If the new year is going to bring divorce, as a parent, you’re likely most concerned with what that’s going to mean for your child and your relationship with them. If you and your spouse are going to be working out some type of shared parenting arrangement, it’s important to understand the lingo.
Texas law has some terms you might not be familiar with, so it’s crucial to know what they mean. For example, what is often referred to as legal custody of a child (decision-making responsibilities) is called “conservatorship” in Texas law. Parents are typically a child’s managing conservators. What’s widely known as physical custody or parenting time is called “possession and access.”
While you might still use the more familiar terms in conversation, you’ll see these other terms on your legal documents, so it’s important to understand them. Let’s look briefly at the different types of managing conservators.
Joint and sole managing conservatorships
When parents agree to both remain responsible for important decisions involving their child (like education, medical care and religious upbringing), they have what’s called joint managing conservatorship (JMC) of that child. If the decision-making responsibility remains in one parent’s hands, it’s called a sole managing conservatorship (SMC).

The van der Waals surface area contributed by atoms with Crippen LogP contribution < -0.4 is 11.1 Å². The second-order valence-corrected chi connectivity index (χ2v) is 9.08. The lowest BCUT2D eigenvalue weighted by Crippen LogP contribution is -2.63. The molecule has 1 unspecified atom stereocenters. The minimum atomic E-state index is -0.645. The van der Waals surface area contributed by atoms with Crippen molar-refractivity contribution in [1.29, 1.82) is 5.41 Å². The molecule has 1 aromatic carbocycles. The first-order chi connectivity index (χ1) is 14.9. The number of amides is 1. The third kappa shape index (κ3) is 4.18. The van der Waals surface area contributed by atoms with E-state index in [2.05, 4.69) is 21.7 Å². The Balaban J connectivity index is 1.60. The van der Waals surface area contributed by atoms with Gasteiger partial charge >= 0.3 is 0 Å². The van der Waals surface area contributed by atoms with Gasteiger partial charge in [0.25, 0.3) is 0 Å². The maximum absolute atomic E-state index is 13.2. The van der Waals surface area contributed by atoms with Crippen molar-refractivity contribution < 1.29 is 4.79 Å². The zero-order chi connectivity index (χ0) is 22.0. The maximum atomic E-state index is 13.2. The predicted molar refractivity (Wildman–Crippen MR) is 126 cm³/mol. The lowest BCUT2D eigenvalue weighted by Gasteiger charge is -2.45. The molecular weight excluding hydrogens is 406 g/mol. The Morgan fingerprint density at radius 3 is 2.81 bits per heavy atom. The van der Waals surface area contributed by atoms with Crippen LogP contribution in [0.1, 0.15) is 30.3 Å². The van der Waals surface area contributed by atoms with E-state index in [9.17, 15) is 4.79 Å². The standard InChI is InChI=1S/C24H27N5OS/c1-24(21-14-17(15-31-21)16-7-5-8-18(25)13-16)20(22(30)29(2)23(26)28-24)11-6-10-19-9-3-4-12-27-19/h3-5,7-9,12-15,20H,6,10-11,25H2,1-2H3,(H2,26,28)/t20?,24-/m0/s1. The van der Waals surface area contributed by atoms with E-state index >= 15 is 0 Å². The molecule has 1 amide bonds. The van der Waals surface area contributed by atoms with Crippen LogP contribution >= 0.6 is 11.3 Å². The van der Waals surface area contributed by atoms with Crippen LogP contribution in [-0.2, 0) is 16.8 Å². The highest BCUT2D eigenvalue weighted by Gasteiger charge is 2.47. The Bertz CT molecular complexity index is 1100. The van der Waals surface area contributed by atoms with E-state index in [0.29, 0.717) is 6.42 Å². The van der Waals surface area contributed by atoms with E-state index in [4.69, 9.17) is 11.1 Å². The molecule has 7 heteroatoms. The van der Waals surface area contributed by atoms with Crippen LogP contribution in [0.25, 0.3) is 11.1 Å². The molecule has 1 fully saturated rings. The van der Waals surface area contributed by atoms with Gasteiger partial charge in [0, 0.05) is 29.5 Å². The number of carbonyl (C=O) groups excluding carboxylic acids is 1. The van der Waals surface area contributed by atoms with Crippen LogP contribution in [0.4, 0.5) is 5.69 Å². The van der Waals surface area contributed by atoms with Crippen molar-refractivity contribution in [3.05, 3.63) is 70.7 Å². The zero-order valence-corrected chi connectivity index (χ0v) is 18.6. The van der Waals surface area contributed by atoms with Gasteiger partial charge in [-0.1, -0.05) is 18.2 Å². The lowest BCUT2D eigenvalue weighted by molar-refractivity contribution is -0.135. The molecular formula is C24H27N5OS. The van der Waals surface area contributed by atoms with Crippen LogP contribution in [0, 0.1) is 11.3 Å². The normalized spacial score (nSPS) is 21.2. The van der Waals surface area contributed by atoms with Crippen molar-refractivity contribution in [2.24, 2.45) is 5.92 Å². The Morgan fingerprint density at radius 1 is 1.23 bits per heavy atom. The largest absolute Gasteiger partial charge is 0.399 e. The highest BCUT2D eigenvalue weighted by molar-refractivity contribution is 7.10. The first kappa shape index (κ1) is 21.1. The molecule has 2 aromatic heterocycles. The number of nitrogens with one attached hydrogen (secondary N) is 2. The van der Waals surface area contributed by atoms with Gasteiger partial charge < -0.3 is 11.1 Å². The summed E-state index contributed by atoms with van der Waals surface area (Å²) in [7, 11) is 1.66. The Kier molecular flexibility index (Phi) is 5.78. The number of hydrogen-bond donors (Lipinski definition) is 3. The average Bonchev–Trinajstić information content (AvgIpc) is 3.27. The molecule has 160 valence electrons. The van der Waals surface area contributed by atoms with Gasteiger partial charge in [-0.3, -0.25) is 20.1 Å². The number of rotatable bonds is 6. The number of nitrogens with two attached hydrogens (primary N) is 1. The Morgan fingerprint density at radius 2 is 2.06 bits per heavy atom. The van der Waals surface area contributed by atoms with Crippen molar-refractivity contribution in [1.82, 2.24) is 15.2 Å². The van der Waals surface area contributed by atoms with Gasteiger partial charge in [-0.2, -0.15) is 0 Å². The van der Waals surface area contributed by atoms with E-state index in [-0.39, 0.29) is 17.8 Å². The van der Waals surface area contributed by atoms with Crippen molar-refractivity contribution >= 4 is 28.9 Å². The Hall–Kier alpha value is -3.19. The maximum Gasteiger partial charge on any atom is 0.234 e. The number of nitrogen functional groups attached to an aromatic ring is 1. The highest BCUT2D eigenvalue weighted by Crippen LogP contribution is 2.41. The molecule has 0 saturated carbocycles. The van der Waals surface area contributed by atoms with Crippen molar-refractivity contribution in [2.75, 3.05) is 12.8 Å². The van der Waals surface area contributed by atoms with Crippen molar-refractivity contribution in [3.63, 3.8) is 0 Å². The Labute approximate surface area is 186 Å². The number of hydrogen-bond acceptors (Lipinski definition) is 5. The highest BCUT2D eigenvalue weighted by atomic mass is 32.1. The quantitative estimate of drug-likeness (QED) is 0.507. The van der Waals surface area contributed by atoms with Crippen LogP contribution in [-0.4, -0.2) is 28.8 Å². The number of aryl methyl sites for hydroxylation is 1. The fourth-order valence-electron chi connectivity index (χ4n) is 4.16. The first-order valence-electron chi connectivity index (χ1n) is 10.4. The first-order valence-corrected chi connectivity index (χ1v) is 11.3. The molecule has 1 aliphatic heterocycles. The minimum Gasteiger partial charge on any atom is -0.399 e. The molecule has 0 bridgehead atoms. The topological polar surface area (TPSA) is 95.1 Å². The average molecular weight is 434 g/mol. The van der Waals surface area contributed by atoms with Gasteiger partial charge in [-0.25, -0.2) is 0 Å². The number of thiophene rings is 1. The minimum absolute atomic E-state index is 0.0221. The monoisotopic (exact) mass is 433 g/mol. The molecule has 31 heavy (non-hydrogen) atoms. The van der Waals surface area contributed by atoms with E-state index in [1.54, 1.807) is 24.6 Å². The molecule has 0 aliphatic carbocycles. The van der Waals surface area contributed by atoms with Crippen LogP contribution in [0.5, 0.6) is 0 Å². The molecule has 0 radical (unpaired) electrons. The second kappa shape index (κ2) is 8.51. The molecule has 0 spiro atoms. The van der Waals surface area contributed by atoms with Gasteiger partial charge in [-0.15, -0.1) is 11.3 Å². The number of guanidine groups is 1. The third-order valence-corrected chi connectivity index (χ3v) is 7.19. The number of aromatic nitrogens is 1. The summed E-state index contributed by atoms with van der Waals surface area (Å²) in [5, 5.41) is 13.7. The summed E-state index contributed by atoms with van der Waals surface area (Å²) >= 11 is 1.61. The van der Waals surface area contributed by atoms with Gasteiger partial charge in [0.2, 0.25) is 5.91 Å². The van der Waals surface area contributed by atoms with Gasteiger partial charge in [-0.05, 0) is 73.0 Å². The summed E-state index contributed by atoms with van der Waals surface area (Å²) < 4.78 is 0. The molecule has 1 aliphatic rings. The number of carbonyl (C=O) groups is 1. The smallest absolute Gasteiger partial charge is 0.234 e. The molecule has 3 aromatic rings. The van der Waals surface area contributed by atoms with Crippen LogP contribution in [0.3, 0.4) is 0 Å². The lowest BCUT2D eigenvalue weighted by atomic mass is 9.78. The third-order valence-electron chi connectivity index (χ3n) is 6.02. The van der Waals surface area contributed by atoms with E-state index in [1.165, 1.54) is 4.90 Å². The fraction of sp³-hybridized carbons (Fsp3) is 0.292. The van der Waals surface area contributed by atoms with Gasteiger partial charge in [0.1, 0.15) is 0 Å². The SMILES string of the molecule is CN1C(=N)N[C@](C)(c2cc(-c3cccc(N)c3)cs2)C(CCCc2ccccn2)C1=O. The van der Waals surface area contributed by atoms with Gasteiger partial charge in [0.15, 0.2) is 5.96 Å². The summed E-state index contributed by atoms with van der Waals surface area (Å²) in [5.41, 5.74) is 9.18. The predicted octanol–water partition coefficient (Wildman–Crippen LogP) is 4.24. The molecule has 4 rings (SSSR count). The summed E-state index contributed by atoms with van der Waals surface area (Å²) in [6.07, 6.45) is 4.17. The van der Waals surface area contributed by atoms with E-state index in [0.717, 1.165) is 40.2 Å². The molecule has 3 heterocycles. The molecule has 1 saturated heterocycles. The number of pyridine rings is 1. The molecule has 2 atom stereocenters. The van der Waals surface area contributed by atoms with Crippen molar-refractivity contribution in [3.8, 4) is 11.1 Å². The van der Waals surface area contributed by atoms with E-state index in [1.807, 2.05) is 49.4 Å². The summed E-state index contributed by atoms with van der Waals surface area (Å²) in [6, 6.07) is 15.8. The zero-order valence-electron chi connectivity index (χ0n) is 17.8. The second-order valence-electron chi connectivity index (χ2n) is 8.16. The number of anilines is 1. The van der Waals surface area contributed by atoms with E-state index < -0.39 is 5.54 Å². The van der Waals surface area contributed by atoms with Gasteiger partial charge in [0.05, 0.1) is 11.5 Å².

Typically, when parents share “possession and access” of their child, it’s only practical that they have a JMC arrangement. If one parent is the child’s primary or sole caregiver, they would likely have SMC.
There are other conservator options as well, but these are two most common. Each situation is unique, but typically it’s best when parents can negotiate the conservatorship and possession and access agreements, with the help of their legal representatives. If they can’t, they’ll need to make their cases to a judge who will have the final say. What’s important is that everyone keeps the focus on what’s best for the child involved.